By: Robert Martin
The award winning Channel 9 TV series Lego Masters has proved to be popular family viewing last month. Viewers have been awed at the creativity and ability of the contestants to turn the humble Lego brick into amazing creations.
Within 28 hours a blank Lego board is transformed into a battle zone between a wizard and a marauding army, a circus tent and moving trapeze artists, or an emotionally charged scene of wolves threatening drinking deer. These amazing stories all created by placing thousands of small pieces of interlocking plastic.
Lego is popular and fun. But it also raises some of life’s biggest questions and opens up a way of exploring if the universe is best explained by a God or not.
We explored some of these ideas in a recent episode of Bigger Questions, where we spoke with a finalist from Season 2 of Lego Masters, Josh Taylor. He finds Lego a great way of building relationships and connection with students at his school, but Lego also points to something bigger.
At the heart of building with Lego is expressing creativity and imagination. Yet, this then raises the question: why are we creative?
Humans are unique amongst all living creatures to possess creative imaginations. We don’t see dolphins drawing pictures on the ocean floor, or elephants gathering for an evening of storytelling, or dogs sculpting rocks. Possessing imagination and expressing creativity appears to be a uniquely human attribute. This then begs the question why?
Perhaps imagination and creativity are just inexplicable elements of human nature which might be helpful to humans in their quest for survival – as the atheist worldview asserts. Or perhaps there might be an intelligent, creative creator who crafts humans in his own image?
This potentially makes the human attribute of imagination a pointer to God – a creative, intelligent author of humanity and the world.
Whilst we may possess imagination, creation is hard. As Josh points out in the show, it’s hard work creating anything of substance and scale with Lego.
Author and pastor, John Piper agrees with Taylor and goes a step further by saying,
Imagination may be the hardest work of the human mind. And perhaps the most God-like. It is the closest we get to creation out of nothing.
Indeed imagination may at one sense be creation out of nothing (depending if you consider brain synapses nothing?), but turning that imagination into a reality – into a ‘creation’ – is much harder. I asked Josh, is it hard to create something from nothing and he responded by saying, “well, we’re not really creating from nothing, for we have something to create with – Lego bricks.”
This gets to the heart of this big question: Lego creations are not strictly creations from nothing, but reordering what is already there. There is an echo here of the nature of the universe, that the appropriate connection and assembly of a small building block of life – like perhaps amino acids- leads to creation of larger, more complex things. Yet to do this, to order these small building blocks requires intelligence and a plan.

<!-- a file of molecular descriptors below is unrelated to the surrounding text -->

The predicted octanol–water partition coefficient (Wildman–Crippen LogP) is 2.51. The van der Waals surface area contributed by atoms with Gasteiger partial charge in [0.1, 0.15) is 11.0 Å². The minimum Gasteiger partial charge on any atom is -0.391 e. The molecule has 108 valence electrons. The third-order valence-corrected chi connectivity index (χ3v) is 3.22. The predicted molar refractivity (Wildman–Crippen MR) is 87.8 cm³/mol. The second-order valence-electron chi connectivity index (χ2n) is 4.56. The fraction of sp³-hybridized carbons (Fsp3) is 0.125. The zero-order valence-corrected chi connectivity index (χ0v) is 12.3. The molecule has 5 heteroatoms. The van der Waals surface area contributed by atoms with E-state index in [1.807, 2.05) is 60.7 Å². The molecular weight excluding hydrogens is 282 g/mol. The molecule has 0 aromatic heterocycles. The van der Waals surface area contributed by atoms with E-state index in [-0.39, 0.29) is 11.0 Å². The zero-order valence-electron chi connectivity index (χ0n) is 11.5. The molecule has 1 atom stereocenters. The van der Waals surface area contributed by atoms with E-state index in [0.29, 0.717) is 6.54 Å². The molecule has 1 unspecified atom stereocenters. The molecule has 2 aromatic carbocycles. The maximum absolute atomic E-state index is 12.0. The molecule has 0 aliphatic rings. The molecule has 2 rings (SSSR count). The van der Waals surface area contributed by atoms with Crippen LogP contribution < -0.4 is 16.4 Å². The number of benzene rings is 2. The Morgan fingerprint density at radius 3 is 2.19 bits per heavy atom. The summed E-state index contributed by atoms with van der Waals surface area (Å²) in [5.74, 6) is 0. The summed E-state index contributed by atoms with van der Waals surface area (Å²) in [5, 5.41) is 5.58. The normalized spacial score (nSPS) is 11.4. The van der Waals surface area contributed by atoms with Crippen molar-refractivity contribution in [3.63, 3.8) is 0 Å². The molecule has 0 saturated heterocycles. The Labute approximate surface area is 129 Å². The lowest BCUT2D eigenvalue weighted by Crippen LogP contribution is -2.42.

Again, perhaps the ordering of the building universe is the result of chance and time, Or again, perhaps this is a pointer to a powerful and intelligent mind behind the universe?
As one of the most famous scientists of all time Sir Isaac Newton once remarked,
“This most beautiful system of the sun, planets and comets, could only proceed from the counsel and dominion of an intelligent and powerful Being”
Yet, this raises the even bigger question and more fundamental question of why there is something rather than nothing? Why is there ‘stuff’: amino acids, elements or Lego bricks at all in a ‘universe’?
It’s a question which has puzzled philosophers and thinkers for centuries. Some atheists, like Lawrence Krauss, who wrote a book, ‘A Universe from Nothing’, attempt to explain this, by claiming that the universe arose naturally and inevitably from the operation of gravity on the quantum vacuum.
However, the problem with Krauss’ view is that he effectively evades the question by claiming that ‘nothing’ isn’t really nothing. He even admits as much in his book,
While inflation demonstrates how empty space endowed with energy can effectively create everything we see, along with an unbelievably large and flat universe, it would be disingenuous to suggest that empty space endowed with energy, is really nothing. (p.152)
Atheists have consistently struggled with this question, indeed the famed philosopher Bertrand Russell was asked why he thought the universe exists, and responded “I should say that the universe is just there, and that’s all”.
Again, to explain why there is something rather than nothing, we have the choice between, ‘it’s just there and we really don’t know’ or the theistic explanation, that there is a great creator behind the universe.
Lego is a wonderful thing, it’s fun, enjoyable and colourful – it’s awesome! But it also gives us an insight into some of life’s biggest questions, and a pointer that maybe the atheist explanation for the universe is inadequate. Instead these tiny bricks might indeed help show that the God of the Bible could in fact be the master builder behind this beautiful creation we all inhabit.
“By faith we understand that the universe was formed at God’s command, so that what is seen was not made out of what was visible.” (Heb 11:3)
Article and podcast supplied with thanks to City Bible Forum.
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Feature image: Photo by Marcel Strauss on Unsplash